Trains may no longer pull into the old railway station in Curitiba, Brazil, but the country's first urban entertainment center has been built around this historic building which dates from the 1800s. Based on the theme of transportation, from trains to airplanes, Estacao Plaza Show covers an entire city block, with numerous boutiques, restaurants, and entertainment options ranging from an open-air discotheque to a 10-screen multiplex cinema. Walkways from one area to another are covered by a glass-roofed canopy with open sides.
" 'Estacao' means 'station' in Portuguese," explains Addison Kelly, IALD, a New York City-based lighting designer, whose firm, US Lighting Consultants, was responsible for the exterior site lighting for the public spaces of this project, which opened last year. "The lighting is used to guide and orient visitors as they walk along pathways." Kelly developed a vocabulary of pole-mounted fixtures in various sizes, to provide functional lighting and add to the thematic nature of the environment. The main path, which leads from the main gate to the cinema and food court past the dance floor and onto the secondary entrance, is lit with tall, slender light poles with metal-halide heads and asymmetric reflectors.
Branches off the main path are lit by lower poles with incandescent heads, to give a more human scale to the lighting. All the light poles incorporate speakers that are wired into a central audio/visual system for site-wide acoustic control. All architectural fixtures for the project were manufactured locally. "Brazil is one of the biggest manufacturing countries in the world. It can make anything," Kelly points out. "There is no history of imports in architectural lighting, while for entertainment lighting, they may use some products from Italy." Almost all the lamps used on the project are by Osram Sylvania, which has a manufacturing plant in Brazil.
Kelly's concept for the lighting calls for a clean, modern look that does not compete with the decorative graphics and themed elements that echo railroad crossings and train signals. "It's like a little town, or a model railroad set," she says. In keeping with the rhythms of Brazil, however, the light poles are staggered along pathways, rather than set in symmetrical patterns. Kelly's color palette is pale and natural with a great deal of white light. "The color in the lighting comes from individual stores," she says, noting that each store and restaurant in the complex was responsible for its own lighting.
"This is not just a block-like mall. Each store appears to have its own storefront like on a main street in a small town." Some of the false window openings and faux cornices are outlined with neon and fluorescent accent lighting to add color to the facades and pick out architectural details. "The feeling at night is almost like Times Square," notes Kelly.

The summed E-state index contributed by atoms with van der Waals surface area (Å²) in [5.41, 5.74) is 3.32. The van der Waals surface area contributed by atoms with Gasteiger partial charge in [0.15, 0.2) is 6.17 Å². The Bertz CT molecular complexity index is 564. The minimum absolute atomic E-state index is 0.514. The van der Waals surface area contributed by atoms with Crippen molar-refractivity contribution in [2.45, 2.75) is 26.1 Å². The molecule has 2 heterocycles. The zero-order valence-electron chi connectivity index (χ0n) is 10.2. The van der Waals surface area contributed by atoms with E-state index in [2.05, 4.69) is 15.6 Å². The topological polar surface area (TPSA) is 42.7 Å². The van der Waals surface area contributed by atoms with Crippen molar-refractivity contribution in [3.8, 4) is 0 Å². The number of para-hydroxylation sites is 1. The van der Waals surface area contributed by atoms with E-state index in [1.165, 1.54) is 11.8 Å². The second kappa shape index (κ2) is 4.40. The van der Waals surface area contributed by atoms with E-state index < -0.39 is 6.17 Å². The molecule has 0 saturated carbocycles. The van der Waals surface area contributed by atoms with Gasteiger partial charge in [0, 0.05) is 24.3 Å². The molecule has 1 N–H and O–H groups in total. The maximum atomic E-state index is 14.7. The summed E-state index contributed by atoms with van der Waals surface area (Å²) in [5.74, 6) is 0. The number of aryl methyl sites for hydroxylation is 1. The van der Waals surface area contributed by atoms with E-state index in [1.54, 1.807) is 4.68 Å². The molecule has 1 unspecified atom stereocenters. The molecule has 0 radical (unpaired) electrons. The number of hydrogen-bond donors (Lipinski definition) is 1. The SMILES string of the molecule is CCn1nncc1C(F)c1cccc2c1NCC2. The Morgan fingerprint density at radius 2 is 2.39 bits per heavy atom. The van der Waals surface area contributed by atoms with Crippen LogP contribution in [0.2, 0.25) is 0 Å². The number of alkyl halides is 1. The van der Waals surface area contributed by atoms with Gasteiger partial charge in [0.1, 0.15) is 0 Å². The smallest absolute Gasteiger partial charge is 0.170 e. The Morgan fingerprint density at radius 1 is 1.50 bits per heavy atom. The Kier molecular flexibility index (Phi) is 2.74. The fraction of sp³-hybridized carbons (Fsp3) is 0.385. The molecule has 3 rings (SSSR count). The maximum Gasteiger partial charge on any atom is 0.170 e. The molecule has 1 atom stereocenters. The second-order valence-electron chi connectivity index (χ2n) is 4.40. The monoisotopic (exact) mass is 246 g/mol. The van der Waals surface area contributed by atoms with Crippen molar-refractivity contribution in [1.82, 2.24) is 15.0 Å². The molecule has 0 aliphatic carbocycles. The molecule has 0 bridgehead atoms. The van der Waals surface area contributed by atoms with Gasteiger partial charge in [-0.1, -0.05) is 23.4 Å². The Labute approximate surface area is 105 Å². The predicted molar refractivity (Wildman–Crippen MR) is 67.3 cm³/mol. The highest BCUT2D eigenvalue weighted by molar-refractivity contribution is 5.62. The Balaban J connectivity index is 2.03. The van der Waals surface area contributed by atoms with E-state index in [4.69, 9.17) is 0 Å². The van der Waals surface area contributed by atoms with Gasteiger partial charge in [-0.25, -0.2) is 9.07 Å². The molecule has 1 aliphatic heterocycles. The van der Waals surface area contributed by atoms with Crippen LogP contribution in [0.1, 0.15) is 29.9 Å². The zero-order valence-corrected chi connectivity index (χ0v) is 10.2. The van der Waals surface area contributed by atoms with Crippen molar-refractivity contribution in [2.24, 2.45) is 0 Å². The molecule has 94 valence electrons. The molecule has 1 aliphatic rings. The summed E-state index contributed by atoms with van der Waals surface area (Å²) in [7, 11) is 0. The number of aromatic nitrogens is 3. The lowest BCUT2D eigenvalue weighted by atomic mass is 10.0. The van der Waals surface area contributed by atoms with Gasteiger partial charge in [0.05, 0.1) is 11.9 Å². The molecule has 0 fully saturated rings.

The old railroad station has been converted to a railway museum, the Museu de Ferrovaria. "I lit it like the historic building it is," says Kelly, who used high-pressure sodium floodlighting to complement the warm stucco of the facade, and to contrast with the cooler metal-halide used in the interiors. Inside, the former station platform was transformed into a pedestrian arcade linking various shops and the entrance to the museum. The original wrought-iron columns support new metal-halide fixtures that highlight the new corrugated metal roof.
Light sparkles along a lake area, a long, shallow pool that changes elevations and passes under bridges as it meanders along. Each change in elevation is marked by a series of small waterfalls lit by low-voltage underwater uplights. The perimeter of the lake is defined by incandescent globes set just below the lake edge to form a glittering necklace of light. "We buried the lights on the underside of the ledge to make the water look deeper than it is," explains Kelly. She used similar lights under the platform of a restaurant area built upon a wooden deck. These are mounted above the water to provide dramatic reflections.
The bridges are constructed of different materials, so Kelly's lighting treatment for each is different, from steplights set into the vertical members of the balustrade to fluorescent uplights on a faux railroad trestle whose railings are made of metal cables. Fountains in the lake can be programmed to go on at the same time as a performance on a floating stage. "Low-voltage underwater accent lights highlight the plumes of water," says Kelly.
A food court area is designed with an aviation theme, complete with small airplanes hanging from the ceiling. Here Kelly used a mix of metal-halide and incandescent lamps, as well as some old industrial pendants. "These look like they are doing the lighting, but there are actually low-voltage incandescent Osram Superspots hidden in the armature of the ceiling structure," she explains.
"The feeling at Estacao Plaza Show is very Brazilian," Kelly says. "There is a lot of texture and a lot going on. It's very animated with color and sound. The vista is always changing." The area around the old railroad station has been revitalized and is alive with light, almost as if somewhere back in time the people waiting for the train were having a block party.